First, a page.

You’ve had a very interesting trajectory since you graduated as a fashion design graduate in 2008 from LASALLE College of the Arts in Singapore. You’ve been known to wear different hats in the industry since graduating. Can you tell us about how you came to work in Cambodia?
At that time, I was working for Robinsons in Singapore, and my creative director recommended me for the job as he knew I loved to explore new cultures. This was a new role that opened up in Cambodia, and I took it up as a challenge to see what I could contribute and achieve. It was also new territory for me as I did not have experience at a managerial position before this. While I currently only focus on fashion brand PEDRO, I began my career here with a variety of brands that are under M.W. Metropolitan.

You have been working in Cambodia for 7 years now. How have you seen the fashion industry
and consumer behaviour change in these years?

Over the past few years, I have seen the consumer profile change and there are more brands entering the market from fast fashion to high street and luxury brands. This is interesting as I am able to witness the local consumer’s style growth. In addition, our merchandise selection has been increasingly varied and improved year on year to match the changing lifestyles. In my first year, I remember we focused on dressier styles as fashion was mostly consumed for special occasions such as weddings and birthday parties. While Cambodia is one of the most visited tourist destinations in Southeast Asia, resort wear was not a big segment and the culture of dressing up for weekend brunch was not common. With more exposure from social media, I have seen the younger Khmer generation tapping into our brands’ global social media pages to adopt trends and style with their own personalities. Additionally, e-commerce platforms like Farfetch, Net-a-Porter and Matches fashion began to offer shipping to Cambodia, allowing style mavens to explore the global fashion scene.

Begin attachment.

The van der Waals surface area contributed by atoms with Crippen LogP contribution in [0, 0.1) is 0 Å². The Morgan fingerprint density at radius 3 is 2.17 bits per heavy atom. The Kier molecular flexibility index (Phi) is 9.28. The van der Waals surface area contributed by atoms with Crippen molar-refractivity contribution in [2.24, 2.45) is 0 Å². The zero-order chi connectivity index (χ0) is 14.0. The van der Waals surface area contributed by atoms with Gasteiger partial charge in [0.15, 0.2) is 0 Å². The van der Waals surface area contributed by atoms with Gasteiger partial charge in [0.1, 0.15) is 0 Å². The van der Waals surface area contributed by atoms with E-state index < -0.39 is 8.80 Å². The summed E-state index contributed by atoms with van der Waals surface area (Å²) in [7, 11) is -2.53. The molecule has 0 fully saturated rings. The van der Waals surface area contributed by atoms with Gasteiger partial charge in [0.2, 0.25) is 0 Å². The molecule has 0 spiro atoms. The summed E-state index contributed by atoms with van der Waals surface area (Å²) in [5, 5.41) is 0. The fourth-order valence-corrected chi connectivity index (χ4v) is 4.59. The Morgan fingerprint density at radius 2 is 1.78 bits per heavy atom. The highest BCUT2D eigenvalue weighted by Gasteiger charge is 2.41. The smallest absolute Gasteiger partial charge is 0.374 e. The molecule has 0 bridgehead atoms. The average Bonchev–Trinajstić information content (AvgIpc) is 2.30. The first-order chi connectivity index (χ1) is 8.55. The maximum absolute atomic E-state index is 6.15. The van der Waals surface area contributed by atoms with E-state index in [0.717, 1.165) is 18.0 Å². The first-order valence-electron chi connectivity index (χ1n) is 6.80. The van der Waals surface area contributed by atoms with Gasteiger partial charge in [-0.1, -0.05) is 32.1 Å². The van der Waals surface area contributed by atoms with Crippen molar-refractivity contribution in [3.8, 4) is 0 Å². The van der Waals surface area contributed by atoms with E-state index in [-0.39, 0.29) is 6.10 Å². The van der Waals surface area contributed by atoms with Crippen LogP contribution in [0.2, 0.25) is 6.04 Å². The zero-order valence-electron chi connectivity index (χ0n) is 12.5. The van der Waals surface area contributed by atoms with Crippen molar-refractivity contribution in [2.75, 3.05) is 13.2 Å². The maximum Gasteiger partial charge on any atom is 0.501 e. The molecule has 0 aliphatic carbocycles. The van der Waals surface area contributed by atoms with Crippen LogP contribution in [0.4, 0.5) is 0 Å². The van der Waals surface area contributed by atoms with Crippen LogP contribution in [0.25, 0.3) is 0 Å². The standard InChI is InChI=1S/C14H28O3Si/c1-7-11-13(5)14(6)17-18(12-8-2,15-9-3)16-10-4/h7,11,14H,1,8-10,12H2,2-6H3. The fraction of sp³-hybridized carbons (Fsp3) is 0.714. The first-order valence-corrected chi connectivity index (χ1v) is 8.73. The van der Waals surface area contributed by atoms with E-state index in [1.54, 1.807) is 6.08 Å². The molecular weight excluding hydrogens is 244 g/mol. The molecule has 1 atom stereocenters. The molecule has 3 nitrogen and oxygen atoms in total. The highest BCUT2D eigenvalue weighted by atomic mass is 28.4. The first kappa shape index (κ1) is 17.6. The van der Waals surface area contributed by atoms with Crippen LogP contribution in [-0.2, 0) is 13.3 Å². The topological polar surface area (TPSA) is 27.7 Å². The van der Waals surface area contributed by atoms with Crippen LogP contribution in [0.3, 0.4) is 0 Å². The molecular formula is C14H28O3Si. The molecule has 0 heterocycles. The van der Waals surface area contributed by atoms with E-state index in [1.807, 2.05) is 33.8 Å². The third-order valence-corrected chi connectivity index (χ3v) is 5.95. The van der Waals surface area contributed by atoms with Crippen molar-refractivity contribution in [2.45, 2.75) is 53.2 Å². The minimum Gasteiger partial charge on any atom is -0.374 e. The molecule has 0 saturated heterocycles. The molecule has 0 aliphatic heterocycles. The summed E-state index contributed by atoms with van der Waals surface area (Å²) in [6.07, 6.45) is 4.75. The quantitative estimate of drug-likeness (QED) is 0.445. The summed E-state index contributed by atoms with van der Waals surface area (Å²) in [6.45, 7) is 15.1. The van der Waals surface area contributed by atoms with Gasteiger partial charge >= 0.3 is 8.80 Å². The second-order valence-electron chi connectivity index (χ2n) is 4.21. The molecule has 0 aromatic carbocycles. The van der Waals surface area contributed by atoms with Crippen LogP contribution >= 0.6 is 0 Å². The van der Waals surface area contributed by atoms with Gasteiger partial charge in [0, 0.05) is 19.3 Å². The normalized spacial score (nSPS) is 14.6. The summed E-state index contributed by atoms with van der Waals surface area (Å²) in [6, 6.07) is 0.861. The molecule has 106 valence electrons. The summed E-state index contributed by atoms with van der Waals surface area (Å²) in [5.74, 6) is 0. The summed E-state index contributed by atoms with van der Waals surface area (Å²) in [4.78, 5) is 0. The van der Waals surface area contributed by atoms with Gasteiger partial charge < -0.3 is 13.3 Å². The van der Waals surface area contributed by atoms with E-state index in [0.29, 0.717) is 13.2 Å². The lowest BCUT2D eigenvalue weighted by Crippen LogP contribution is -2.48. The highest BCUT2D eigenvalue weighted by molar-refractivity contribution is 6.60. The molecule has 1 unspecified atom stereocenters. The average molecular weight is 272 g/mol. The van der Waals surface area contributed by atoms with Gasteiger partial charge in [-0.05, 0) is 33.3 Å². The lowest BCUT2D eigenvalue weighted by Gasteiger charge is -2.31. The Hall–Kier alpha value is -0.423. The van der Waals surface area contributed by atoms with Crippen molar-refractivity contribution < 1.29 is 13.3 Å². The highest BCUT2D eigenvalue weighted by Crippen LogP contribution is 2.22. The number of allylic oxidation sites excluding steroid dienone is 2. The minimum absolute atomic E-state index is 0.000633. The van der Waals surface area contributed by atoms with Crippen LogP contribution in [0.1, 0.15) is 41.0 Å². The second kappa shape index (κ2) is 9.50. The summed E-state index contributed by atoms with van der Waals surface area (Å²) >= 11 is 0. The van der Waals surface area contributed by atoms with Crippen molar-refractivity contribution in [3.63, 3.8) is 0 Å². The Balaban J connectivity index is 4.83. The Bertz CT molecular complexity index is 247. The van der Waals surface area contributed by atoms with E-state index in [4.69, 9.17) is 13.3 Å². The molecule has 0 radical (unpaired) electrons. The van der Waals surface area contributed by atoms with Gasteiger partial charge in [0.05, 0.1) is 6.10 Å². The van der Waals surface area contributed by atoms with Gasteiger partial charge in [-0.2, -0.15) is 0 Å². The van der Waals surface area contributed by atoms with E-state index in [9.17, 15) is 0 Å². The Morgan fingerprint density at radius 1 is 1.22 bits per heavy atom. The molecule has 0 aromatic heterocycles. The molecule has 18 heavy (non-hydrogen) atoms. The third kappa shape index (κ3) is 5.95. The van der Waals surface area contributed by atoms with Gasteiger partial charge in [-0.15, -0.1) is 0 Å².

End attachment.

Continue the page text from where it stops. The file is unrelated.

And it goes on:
I think there is still a lot of mystique around what Head of Visual Merchandising entails. Could you tell us what a typical day in your life is like? What are your favorite parts of the job and which are the hardest?
A typical day in my life involves hopping into the Tuk Tuk, and while I am at it, I will browse Instagram for content and style inspiration that could inspire me for my work. Then, I clear off the regular tasks such as replying emails and filling up reports. I am then off to the store where I spend most of the day. Being at the stores is exciting as I get to observe customers’ shopping behavior and sense of style, and in turn inform how I curate the spaces and merchandise.

I also provide training to the store staff, which I think is the hardest part of the job, as visual merchandising is an entirely new concept to them and can be quite elusive. It is not something they are in touch with growing up with. For example, art is not part of a mandatory school syllabus. Many of the staff members are from the provinces of Cambodia, where they might not have been fashion-trained and are not exposed to the global design scene. It takes time for them to be able to relate to terms, styles and looks that I try to portray in my work.

Over the years, it has been great seeing staff who have worked with me use what they have learnt to achieve greater things on their own, not only in visual merchandising, but within the design scene in general as some of them are now graphic designers, fashion coaches and art event curators.
I think there is still a lot of mystique around what Head of Visual Merchandising entails. Could you tell us what a typical day in your life is like? What are your favorite parts of the job and which are the hardest?
A typical day in my life involves hopping into the Tuk Tuk, and while I am at it, I will browse Instagram for content and style inspiration that could inspire me for my work. Then, I clear off the regular tasks such as replying emails and filling up reports. I am then off to the store where I spend most of the day. Being at the stores is exciting as I get to observe customers’ shopping behavior and sense of style, and in turn inform how I curate the spaces and merchandise.